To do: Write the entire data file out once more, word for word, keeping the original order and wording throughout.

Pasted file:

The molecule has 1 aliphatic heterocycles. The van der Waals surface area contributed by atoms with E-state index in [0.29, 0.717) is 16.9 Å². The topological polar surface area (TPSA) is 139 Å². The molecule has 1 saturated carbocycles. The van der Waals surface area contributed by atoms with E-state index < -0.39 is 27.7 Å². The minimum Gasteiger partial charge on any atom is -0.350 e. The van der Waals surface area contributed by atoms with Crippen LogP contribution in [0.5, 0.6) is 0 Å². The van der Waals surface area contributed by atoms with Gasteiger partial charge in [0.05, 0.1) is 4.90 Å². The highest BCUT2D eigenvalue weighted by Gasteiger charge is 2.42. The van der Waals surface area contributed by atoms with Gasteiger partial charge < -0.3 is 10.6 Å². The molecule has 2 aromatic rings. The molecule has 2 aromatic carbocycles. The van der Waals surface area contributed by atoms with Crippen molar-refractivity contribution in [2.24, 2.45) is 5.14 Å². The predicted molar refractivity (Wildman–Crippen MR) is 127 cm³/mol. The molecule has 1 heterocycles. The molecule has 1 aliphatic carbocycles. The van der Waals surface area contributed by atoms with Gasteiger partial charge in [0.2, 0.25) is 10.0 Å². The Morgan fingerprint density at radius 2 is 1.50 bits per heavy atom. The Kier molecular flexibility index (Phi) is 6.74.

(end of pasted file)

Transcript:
The molecule has 1 aliphatic heterocycles. The van der Waals surface area contributed by atoms with E-state index in [0.29, 0.717) is 16.9 Å². The topological polar surface area (TPSA) is 139 Å². The molecule has 1 saturated carbocycles. The van der Waals surface area contributed by atoms with E-state index < -0.39 is 27.7 Å². The minimum Gasteiger partial charge on any atom is -0.350 e. The van der Waals surface area contributed by atoms with Crippen LogP contribution in [0.5, 0.6) is 0 Å². The van der Waals surface area contributed by atoms with Gasteiger partial charge in [0.05, 0.1) is 4.90 Å². The highest BCUT2D eigenvalue weighted by Gasteiger charge is 2.42. The van der Waals surface area contributed by atoms with Gasteiger partial charge < -0.3 is 10.6 Å². The molecule has 2 aromatic rings. The molecule has 2 aromatic carbocycles. The van der Waals surface area contributed by atoms with Crippen molar-refractivity contribution in [2.24, 2.45) is 5.14 Å². The predicted molar refractivity (Wildman–Crippen MR) is 127 cm³/mol. The molecule has 1 heterocycles. The molecule has 1 aliphatic carbocycles. The van der Waals surface area contributed by atoms with Gasteiger partial charge in [0.2, 0.25) is 10.0 Å². The Morgan fingerprint density at radius 2 is 1.50 bits per heavy atom. The Kier molecular flexibility index (Phi) is 6.74.